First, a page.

Book Review: Klara and the Sun by Kazuo Ishiguro
Review by Dr Mike D Williams
Winner of the Nobel prize in Literature and the Brooker Prize, Kazuo Ishiguro’s latest book, published in paperback this year, is a deep and thoughtful reflection on what it means to be human, have emotions and love others. Set at some time in the future when artificial intelligence is developed to the extent that robots can act as an ‘Artificial Friend’ (AF) to humans.
The story is told through Klara, an AF. She waits in the shop hoping to be bought by one of the many customers she observes carefully that browse, walk past her, and opt for the newer AF models put on display by the shop manager. The sun has an important part to play in the story. In the shop Klara loves being able to see the sun – her relationship to this source of energy is a thread that runs through the story with surprising effect. The opening scenes leave you wondering – who is Klara, what can she do and how does she have such abilities to see and reflect on her observations.
A mother and her child Josie decide that Klara is the right choice for them only after the mother has tested Klara’s observational skills by asking her to reproduce the way Josie walks. From this interaction in the shop, you gain a real sense that Klara is almost human, being able to see and imitate her soon to be friend.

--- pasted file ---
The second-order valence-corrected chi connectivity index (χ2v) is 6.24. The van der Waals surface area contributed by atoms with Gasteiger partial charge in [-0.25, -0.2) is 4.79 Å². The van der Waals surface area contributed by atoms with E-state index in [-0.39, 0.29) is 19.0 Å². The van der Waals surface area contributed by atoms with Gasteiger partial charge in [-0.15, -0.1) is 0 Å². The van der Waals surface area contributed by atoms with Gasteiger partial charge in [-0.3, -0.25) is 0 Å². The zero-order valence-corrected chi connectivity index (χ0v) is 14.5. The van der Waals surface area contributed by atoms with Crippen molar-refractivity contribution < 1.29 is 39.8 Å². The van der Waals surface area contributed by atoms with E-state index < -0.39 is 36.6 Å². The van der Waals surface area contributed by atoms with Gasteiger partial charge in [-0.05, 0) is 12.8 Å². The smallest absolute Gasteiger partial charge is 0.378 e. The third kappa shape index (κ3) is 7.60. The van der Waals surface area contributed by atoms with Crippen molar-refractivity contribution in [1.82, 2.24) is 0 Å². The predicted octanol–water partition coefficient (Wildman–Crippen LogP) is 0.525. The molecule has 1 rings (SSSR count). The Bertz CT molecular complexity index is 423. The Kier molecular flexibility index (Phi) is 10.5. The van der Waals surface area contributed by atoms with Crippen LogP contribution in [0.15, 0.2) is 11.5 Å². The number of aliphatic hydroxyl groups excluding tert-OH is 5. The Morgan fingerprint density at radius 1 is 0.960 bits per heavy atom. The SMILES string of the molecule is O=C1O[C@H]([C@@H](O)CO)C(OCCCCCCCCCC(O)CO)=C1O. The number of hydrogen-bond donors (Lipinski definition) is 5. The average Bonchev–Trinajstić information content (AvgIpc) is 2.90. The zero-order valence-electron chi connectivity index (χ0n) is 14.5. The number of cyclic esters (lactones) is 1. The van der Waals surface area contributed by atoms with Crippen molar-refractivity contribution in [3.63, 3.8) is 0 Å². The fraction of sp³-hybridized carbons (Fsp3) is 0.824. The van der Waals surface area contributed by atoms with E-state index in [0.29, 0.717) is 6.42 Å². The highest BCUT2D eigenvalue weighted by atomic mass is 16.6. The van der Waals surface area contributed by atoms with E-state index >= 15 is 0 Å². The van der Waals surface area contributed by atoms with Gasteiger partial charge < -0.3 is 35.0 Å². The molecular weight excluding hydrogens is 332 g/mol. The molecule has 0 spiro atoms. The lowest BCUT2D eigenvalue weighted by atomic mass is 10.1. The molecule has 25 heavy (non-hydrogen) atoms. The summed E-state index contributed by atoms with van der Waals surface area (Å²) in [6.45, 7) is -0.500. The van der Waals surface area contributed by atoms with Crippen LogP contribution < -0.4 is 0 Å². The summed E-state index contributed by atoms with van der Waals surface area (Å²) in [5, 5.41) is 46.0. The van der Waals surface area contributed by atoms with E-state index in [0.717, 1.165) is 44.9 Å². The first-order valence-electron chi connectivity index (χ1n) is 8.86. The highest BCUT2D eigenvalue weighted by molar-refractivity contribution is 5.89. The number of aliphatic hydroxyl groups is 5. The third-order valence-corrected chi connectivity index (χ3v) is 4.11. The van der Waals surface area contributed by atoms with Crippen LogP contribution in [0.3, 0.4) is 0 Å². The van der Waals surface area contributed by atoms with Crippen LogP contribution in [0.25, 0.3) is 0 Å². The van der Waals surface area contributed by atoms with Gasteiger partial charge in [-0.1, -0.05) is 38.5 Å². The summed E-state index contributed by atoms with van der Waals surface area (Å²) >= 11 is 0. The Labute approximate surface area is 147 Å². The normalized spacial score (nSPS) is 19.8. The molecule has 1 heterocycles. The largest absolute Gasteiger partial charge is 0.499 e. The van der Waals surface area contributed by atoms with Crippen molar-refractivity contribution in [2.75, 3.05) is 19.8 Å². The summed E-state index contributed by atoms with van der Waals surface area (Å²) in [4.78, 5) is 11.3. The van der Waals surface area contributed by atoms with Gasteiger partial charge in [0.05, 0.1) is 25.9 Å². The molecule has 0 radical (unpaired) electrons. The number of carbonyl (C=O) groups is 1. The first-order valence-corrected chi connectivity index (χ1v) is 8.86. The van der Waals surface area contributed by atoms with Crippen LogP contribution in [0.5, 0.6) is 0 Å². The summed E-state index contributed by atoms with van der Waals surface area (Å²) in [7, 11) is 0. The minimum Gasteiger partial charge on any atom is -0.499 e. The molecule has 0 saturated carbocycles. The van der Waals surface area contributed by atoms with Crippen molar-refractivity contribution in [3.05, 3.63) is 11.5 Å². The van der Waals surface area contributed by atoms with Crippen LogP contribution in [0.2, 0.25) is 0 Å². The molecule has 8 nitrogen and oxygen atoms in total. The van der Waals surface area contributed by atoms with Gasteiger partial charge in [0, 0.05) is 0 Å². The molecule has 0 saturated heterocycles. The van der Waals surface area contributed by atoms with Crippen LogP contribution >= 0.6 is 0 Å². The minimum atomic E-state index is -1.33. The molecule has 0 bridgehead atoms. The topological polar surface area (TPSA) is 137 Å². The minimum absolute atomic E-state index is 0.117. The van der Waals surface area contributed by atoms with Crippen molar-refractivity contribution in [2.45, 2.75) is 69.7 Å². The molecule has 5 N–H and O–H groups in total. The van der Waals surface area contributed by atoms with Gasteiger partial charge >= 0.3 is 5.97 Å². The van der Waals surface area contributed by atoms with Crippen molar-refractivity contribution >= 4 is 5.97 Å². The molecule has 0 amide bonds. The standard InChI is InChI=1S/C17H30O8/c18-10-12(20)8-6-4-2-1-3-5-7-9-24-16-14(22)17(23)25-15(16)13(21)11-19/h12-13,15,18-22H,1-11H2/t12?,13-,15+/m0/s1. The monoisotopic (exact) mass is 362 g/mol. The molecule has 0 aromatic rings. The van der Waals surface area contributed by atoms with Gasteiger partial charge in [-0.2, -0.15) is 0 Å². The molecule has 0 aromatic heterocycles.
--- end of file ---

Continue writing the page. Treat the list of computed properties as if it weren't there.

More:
From here on the dialogue and storytelling is riveting. Not everything is immediately clear, and the plot operates at different levels as relationships develop between Josie and Klara. Other influences come to bear as illness and a neighbour’s son all have a part to play. Saying too much about the plot will spoil your enjoyment as you untangle the different threads.
It is fair to say that having the main character as a robot but with many apparent human capacities, yet not fully understanding the world, brings into relief questions about what is important in human relationships. Can an AF love a human and vice versa? To what extent can and should we develop AFs? Can they replace human friends? Should we enhance the human so that they can create even better artificial intelligence?
It is written eloquently, and it is described as an ‘extraordinarily rich work of art’. Ishiguro asks deep questions about artificial and human intelligence and the place of emotions, love, and the sense of the self in a world where technology is increasingly a major part of our lives. Stuck for some Christmas reading or a present for someone you love – look no further.